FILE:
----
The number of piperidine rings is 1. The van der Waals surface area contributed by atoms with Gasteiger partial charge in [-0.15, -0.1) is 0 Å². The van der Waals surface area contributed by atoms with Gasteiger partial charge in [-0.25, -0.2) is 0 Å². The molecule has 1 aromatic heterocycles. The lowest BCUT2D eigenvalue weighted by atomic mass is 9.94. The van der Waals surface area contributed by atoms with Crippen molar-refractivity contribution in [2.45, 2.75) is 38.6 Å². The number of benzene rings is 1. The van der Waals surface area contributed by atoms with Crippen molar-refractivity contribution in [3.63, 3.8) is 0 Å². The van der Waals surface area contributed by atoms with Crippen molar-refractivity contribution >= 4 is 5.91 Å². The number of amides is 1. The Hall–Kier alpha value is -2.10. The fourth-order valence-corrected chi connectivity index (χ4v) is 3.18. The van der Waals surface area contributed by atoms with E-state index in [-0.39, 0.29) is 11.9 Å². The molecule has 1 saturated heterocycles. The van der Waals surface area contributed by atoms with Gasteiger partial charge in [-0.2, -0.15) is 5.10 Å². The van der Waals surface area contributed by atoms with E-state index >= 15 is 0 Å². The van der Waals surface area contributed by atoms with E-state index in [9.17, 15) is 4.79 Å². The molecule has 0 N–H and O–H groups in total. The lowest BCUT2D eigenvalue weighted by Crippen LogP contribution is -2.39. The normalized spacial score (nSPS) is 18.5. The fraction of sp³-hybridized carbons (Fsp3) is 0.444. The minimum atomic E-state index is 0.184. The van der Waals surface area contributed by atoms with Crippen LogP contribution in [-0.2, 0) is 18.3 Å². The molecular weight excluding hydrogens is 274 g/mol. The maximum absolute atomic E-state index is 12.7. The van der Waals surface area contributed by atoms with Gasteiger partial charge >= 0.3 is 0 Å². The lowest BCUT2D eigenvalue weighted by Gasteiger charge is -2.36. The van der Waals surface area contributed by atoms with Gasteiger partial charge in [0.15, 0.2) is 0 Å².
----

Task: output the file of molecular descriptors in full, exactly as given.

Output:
The number of piperidine rings is 1. The van der Waals surface area contributed by atoms with Gasteiger partial charge in [-0.15, -0.1) is 0 Å². The van der Waals surface area contributed by atoms with Gasteiger partial charge in [-0.25, -0.2) is 0 Å². The molecule has 1 aromatic heterocycles. The lowest BCUT2D eigenvalue weighted by atomic mass is 9.94. The van der Waals surface area contributed by atoms with Crippen molar-refractivity contribution in [2.45, 2.75) is 38.6 Å². The number of benzene rings is 1. The van der Waals surface area contributed by atoms with Crippen molar-refractivity contribution in [3.63, 3.8) is 0 Å². The van der Waals surface area contributed by atoms with Crippen molar-refractivity contribution >= 4 is 5.91 Å². The number of amides is 1. The Hall–Kier alpha value is -2.10. The fourth-order valence-corrected chi connectivity index (χ4v) is 3.18. The van der Waals surface area contributed by atoms with E-state index in [-0.39, 0.29) is 11.9 Å². The molecule has 1 saturated heterocycles. The van der Waals surface area contributed by atoms with Gasteiger partial charge in [-0.2, -0.15) is 5.10 Å². The van der Waals surface area contributed by atoms with E-state index >= 15 is 0 Å². The van der Waals surface area contributed by atoms with E-state index in [9.17, 15) is 4.79 Å². The molecule has 0 N–H and O–H groups in total. The lowest BCUT2D eigenvalue weighted by Crippen LogP contribution is -2.39. The normalized spacial score (nSPS) is 18.5. The fraction of sp³-hybridized carbons (Fsp3) is 0.444. The minimum atomic E-state index is 0.184. The van der Waals surface area contributed by atoms with Crippen LogP contribution in [-0.2, 0) is 18.3 Å². The molecular weight excluding hydrogens is 274 g/mol. The maximum absolute atomic E-state index is 12.7. The van der Waals surface area contributed by atoms with Gasteiger partial charge >= 0.3 is 0 Å². The lowest BCUT2D eigenvalue weighted by Gasteiger charge is -2.36. The van der Waals surface area contributed by atoms with Gasteiger partial charge in [0.15, 0.2) is 0 Å².